Scarcity Is A Bad Thing, So Why Would You Want To Artificially Add Scarcity?

from the think-this-through dept

If there were no such thing as scarcity in the world, there wouldn't be a need for property rights, because there would be no borders to worry about. The entire reason why we worry about property and ownership and borders and allocation is because these things are scarce and we're concerned about the most efficient way to split up those scarce resources, without having too many arguments over who controls what scarce bit. If there were no scarcity, everyone could have whatever they wanted, and there would be no reason to worry about the rest. That's why I've never quite understood the rush to create artificial scarcity, as in the scarcity created by intellectual property laws.

It's a situation where you have the opposite of scarcity. You have abundance, such that there need not be any argument over ownership, because everyone can have what they want... and suddenly people want to take away the good thing (abundance!) and replace it with limits and a situation that is worse for everyone. Why would you ever do that, unless you either don't understand economics or you dislike mankind and would prefer that the world have fewer resources and more arguments over ownership.

Apparently, some others feel the same way. Derek Reed points to an amusing quote in a post by Tycho over at Penny Arcade concerning Sony's Playstation Home:
"Chief among these bizarre maneuvers is the idea that, when manufacturing their flimsy dystopia, they actually ported the pernicious notion of scarcity from our world into their digital one. This is like having the ability to shape being from non-being at the subatomic level, and the first thing you decide to make is AIDS."
While an extreme quote, he's making an important point. If you are creating a new world, where unfortunate and damaging resource limitations of other worlds wouldn't be necessary, why would you arbitrarily add those limitations back in? Why would you arbitrarily shrink the resource pool?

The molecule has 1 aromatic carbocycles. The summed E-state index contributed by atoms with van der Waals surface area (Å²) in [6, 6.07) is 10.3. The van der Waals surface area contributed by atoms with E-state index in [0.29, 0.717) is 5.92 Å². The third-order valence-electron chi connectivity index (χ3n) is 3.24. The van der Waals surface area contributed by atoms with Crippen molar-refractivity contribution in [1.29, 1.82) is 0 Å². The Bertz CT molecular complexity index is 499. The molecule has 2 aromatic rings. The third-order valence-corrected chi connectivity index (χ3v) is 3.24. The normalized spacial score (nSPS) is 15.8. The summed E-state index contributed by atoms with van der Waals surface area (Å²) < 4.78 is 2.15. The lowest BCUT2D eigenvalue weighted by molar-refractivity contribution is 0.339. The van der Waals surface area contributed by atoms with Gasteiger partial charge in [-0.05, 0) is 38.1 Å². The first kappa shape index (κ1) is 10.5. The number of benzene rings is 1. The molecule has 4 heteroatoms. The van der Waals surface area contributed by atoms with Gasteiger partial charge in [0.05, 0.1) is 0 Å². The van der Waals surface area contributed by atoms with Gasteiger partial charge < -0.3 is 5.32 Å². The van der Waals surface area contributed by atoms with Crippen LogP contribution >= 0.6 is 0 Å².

Filed Under: abundance, scarcity

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  1. icon
    TechWeasel (profile), 18 Dec 2008 @ 12:33pm

    Re: Re: Yeah dude

    All of this makes sense, and I do not advocate artificial scarcity as a business model. Rather, I'm answering the question that you posed in your article about why people create artificial scarcity for good which are not naturally scarce. Because the people who make that decision, and continually try to enforce the status quo, benefit from the status quo. They earn, or believe they earn, more money from keeping things as-is than they would earn by letting "their" content be reproduced endlessly and freely.

    With the proper business model, this is not true (a previous poster pointed out the De Beers example). You mention community as a point of difference for your content as opposed to copied content, which is viable. I probably should have referred to a hypothetical writer rather than a TechDirt writer, who doesn't have an established audience, and who really would be hurt by somebody jacking his content, to have a more easily generalizable example.

    And I never said that people who create IP won't get paid without artificial scarcity - they're in a unique position to get paid more, and more easily, than anyone else if their goods are endlessly replicated (by offering add-ons like access, truly scarce physical products and momentos, concerts, etc). The people who won't get paid as much without being a lot more agile are the people who package, promote and distribute media in physical form; the people who pay the salaries of the RIAA and MPAA.

    The point of my post is that those people are not mindlessly evil or totally ignorant; they have a reason for doing what they do, even if it is not viable in the long term and there are better ways to make money.

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